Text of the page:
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Hackers create fake informational maps about COVID-19 to steal user data

An investigation by cybersecurity company Reason Labs reveals that cybercriminals have found a new way to take advantage of the panic generated around the Coronavirus pandemic (COVID-19). Hackers now target users who are looking for online maps that provide data about the spread of the disease worldwide, such as the one developed by the Center for Systems Science and Engineering.

According to Shai Alfasi, one of the experts at Reason Labs, cybercriminals are creating fake versions of informational dashboards to steal data stored in users' browsers, including access credentials and bank card numbers, and install malicious software on devices.

The aspect of the websites in question is able to convince the most unsuspecting users. The signs that indicate that we are not facing a legitimate website are the web address and the name of the page, which do not correspond to the original versions.

Reason Labs Research Example of a fake website found by Reason Labs. In terms of appearance, there are many similarities with the legitimate version of the map.

In addition, the fake versions of informational dashboards ask anyone who uses them to install an application that is supposed to help you stay more informed. The expert explains that through this technique, hackers are able to infect users' devices with AZORult malware.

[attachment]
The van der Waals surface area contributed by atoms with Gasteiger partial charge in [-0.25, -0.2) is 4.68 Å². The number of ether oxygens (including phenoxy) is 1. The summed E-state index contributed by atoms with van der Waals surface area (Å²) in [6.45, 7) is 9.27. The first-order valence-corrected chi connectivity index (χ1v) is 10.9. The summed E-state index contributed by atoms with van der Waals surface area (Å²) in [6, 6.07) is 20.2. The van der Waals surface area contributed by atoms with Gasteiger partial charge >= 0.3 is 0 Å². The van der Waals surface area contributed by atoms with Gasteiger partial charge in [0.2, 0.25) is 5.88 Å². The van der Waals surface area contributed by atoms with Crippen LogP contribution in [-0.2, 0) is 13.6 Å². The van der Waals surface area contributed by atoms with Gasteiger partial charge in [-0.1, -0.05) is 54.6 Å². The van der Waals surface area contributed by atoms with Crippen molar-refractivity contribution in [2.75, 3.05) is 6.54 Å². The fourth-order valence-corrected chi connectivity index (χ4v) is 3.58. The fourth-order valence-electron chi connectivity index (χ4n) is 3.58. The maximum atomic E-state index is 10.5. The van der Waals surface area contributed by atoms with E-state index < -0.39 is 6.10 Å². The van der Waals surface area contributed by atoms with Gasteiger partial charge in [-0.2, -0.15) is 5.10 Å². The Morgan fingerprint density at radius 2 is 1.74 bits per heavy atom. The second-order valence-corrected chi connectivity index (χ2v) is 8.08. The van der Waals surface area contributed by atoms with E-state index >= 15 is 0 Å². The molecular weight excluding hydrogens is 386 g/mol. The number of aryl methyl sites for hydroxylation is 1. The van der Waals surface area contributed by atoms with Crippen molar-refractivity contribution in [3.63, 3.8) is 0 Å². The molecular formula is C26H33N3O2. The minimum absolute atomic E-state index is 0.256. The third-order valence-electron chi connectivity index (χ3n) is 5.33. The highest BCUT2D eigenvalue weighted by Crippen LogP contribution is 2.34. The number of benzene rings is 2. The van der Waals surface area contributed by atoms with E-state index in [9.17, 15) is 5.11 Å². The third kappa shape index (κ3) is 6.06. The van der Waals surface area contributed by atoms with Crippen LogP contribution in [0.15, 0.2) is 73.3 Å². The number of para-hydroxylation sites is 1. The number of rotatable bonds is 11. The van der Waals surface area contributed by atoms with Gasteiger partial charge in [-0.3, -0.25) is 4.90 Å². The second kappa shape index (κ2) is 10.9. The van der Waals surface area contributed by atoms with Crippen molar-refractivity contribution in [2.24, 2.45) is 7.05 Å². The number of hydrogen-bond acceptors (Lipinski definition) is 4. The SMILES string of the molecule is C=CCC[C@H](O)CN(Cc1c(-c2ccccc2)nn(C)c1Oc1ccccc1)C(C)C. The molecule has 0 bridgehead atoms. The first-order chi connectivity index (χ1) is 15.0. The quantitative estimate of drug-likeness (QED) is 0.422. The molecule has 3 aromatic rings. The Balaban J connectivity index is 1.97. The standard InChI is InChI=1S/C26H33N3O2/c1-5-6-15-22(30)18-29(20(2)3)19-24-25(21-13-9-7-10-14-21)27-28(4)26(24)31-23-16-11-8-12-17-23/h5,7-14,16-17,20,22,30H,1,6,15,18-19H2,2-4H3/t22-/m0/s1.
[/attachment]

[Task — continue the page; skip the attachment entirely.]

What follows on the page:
To avoid being cheated by hackers and losing your most important data, Reason Labs recommends not visiting websites or downloading without being sure that they are legitimate. The company also advises to check details such as the address format, spelling, online comments and domain registration.

The Reason Lab discovery comes after researchers at cybersecurity companies Trustwave Holdings and Sophos have detected a new wave of phishing email scams where cybercriminals pose as the World Health Organization (WHO) or the Center for Health Control and Prevention. North American diseases (CDC).

Kaspersky experts had already alerted the public to a similar situation in late January. At issue were online documents with alleged instructions on how to protect and detect COVID-19 and that masked malicious software such as Trojans and worms. Threats are capable of destroying, blocking, modifying and copying data, and of interfering with the operation of computers and computer networks.